Farthington was slowly coming back to life. She worked for weeks, dusting and cleaning and for the first time in many years, she felt as if she was “at home.”
She decided to leave the original light fixtures which were a simple pull chain light bulb in the center of the ceiling. As a little girl, she used to swat them back and forth and would occasionally pull the strings too hard and break them off. Her grandpa would get after her but he never raised his voice.
A door off of the kitchen led to the basement. It was dark and musty and there were no walls. It was sort of just a hole under the house. She decided to go down there and she found the usual things, which were old doors, broken rocking chairs and shards of flower pots.
She thought she saw what looked like a shoe that had been buried. When she uncovered it, she was surprised to find that it was indeed a childs’ shoe but she didn’t recognize it as one of hers. The more she dug, the more shoes she found. There were different styles and different sizes. She was fascinated.
Why was there a shoe graveyard under her grandparents’ house and who did they belong to? Altogether, she found twenty-eight shoes and none of them were pairs. Maybe that’s what folks did back then. When you lost a shoe, you just buried the mate in your basement. Although intrigued by the shoes, clearing the land was beckoning.
The grounds were completely overgrown with weeds and vines. One of the few things she had brought from her previous life was her John Deere riding lawn mower, which she had named “Doe.” Her children used to laugh at her when she referred to it as “Doe the Deere, the female Deere.” Even with Doe, she had a daunting task ahead.
She started by clearing a path to the old outhouse, which still stood. As she reached it, she paused and thought about how many times she had trekked up that path. The door with the crescent moon cut into it, looked like a sideways smile, saying “I know why you’re here.”
When she opened the door, she saw the bench with the hole cut into it and she was surprised to find the remnants of an old telephone book which had been used for wiping.
Outside, she found rusted snuff cans that had belonged to her grandpa and old glass medicine bottles that ranged in color from clear to amber. The labels had long since worn off and she wondered what magic elixirs they might have held.
Having cleared the way to the outhouse, it was time to clear a path to the shed. The shed was where her grandpa kept all of his tools. He had built it himself when he was a young man. What would she find inside? As she opened the large double door, just one brief glimpse reflected what an organized, meticulous man her grandpa had been. There was a place for everything and everything was in its place.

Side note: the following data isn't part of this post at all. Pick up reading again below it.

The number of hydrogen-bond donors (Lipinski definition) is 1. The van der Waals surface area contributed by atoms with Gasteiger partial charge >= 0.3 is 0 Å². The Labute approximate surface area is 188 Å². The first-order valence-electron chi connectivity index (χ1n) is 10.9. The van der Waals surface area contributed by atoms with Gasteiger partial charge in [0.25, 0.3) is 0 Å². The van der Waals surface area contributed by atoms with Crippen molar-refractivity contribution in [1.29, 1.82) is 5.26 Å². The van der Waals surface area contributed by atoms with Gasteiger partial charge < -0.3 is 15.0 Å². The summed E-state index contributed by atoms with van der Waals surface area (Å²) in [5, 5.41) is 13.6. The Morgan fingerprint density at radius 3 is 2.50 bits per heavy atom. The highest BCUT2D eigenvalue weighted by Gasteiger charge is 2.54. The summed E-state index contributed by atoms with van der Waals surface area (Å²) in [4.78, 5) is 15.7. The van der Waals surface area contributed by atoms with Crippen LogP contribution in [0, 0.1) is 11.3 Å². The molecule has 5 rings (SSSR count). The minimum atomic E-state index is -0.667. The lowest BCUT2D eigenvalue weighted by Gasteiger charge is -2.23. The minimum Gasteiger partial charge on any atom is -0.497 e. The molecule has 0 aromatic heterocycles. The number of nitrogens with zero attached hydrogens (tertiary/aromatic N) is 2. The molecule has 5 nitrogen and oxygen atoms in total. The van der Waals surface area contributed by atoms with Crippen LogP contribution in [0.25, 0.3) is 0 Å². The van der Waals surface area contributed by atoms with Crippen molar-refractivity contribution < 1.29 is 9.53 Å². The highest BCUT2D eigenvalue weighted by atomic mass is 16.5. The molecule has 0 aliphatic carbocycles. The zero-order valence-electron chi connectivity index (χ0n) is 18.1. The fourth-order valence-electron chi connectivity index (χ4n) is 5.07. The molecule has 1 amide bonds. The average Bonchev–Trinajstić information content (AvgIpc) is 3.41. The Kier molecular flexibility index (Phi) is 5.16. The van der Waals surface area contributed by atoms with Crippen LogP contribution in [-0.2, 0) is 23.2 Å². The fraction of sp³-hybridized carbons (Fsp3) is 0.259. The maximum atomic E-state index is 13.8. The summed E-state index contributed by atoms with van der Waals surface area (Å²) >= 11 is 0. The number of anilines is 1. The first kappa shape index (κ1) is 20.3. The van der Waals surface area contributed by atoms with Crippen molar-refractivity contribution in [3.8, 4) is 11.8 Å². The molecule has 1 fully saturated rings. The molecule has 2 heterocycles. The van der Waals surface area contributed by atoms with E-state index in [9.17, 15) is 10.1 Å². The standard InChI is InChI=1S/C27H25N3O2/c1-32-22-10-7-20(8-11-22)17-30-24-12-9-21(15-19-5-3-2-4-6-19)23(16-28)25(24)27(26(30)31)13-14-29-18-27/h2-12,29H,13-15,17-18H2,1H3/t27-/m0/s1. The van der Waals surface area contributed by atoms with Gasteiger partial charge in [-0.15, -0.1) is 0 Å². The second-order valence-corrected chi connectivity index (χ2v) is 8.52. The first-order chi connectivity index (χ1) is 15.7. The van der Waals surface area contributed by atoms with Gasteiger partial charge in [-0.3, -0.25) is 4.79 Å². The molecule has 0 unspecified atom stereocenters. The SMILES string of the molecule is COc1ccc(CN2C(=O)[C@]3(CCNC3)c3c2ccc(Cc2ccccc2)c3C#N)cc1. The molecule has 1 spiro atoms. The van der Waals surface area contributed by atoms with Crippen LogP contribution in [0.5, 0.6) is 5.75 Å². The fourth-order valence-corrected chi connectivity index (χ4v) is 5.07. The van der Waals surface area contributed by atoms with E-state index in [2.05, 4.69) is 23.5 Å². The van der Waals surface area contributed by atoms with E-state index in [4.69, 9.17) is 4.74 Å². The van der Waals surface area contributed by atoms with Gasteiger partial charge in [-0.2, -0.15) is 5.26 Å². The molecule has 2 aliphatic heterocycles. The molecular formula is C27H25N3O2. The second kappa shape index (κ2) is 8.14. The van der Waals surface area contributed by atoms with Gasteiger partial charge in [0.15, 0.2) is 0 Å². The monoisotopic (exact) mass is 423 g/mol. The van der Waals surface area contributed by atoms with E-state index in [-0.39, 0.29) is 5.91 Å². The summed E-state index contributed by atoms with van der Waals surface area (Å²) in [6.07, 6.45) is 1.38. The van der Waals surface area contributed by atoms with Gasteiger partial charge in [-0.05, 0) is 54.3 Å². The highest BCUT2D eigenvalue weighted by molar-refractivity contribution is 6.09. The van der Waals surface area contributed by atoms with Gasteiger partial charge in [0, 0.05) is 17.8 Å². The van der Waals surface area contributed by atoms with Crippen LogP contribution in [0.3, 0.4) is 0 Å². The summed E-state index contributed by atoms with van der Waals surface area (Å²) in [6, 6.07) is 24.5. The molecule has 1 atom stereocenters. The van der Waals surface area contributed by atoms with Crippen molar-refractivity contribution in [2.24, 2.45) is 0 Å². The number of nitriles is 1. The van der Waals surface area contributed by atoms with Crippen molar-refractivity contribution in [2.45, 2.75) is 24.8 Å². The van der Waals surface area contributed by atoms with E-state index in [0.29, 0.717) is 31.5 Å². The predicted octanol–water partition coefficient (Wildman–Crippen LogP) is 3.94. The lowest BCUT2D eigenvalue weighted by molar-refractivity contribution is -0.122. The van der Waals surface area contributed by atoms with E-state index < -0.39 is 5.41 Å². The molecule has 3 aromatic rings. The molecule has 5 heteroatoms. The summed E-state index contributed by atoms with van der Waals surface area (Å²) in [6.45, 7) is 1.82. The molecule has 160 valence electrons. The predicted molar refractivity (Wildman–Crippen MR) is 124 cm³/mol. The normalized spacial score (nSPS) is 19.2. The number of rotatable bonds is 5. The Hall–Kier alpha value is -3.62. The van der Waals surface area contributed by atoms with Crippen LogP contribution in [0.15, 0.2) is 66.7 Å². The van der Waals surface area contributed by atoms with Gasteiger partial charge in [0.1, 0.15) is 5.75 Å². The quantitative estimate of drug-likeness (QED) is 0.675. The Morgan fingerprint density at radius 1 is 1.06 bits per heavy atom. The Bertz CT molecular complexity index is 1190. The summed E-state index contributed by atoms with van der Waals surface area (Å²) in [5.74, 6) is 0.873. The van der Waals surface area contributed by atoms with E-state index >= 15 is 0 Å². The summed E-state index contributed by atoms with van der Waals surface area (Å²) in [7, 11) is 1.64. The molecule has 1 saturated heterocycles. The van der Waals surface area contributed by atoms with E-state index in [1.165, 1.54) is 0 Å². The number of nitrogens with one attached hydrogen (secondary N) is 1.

As she walked in, she immediately noticed something in the corner. It was the old dinner bell that grandma used to ring to let grandpa know that supper was ready. The last vestiges of red paint still clung to its sides. Sometimes she got to ring it but now and then, she would get carried away. Her grandma would come out and say “we’re going to have every cow from the next county straggling over here, thinking they’re going to get fed if you don’t stop ringing that bell.”
She marveled as she took stock of all the tools. There were hand saws, chisels, screwdrivers, pliers and every conceivable size of nails. There were claw-hammers, sledge hammers, ball-peen hammers and mallets.
A wooden barrel housed rakes, shovels and hoes but what caught her eye was a scythe. She could make quick haste of the weeds with that, she thought.
Day after day, week after week, she worked clearing the land until she made it to the “back five.” Her grandpa had always referred to his land as the “front five” and the “back five.”
She had never been allowed to go on the back five and she had never seen her grandpa go there. When she asked him why she couldn’t go, he cupped her chin with his hand and said “some land just needs to belong to nature.”
A barbed-wire fence divided the fives but her grandpa had never put in a gate. Her curiosity was peaked and not having a gate was no deterrent. Being somewhat resourceful, she got two of her grandpas’ wooden step-ladders out of the shed. She placed one against a post and carefully lowered the other across the fence. An old blanket covered the barbed-wire and she traversed the fence with ease.
Even though she now owned the land, as soon as she stepped onto the ground, she suddenly felt as if she was trespassing. She tried to dismiss the feeling and started walking, although she still felt uneasy. Every few steps, she would glance backward so as to not lose sight of the fence. After all, she had never been on that side before.
The land was full of tall trees and they had obviously been there for many years. They formed a sort of canopy that only allowed the tiniest bit of sun to peep through, which made the ground below look as if it had been sprinkled with fireflies.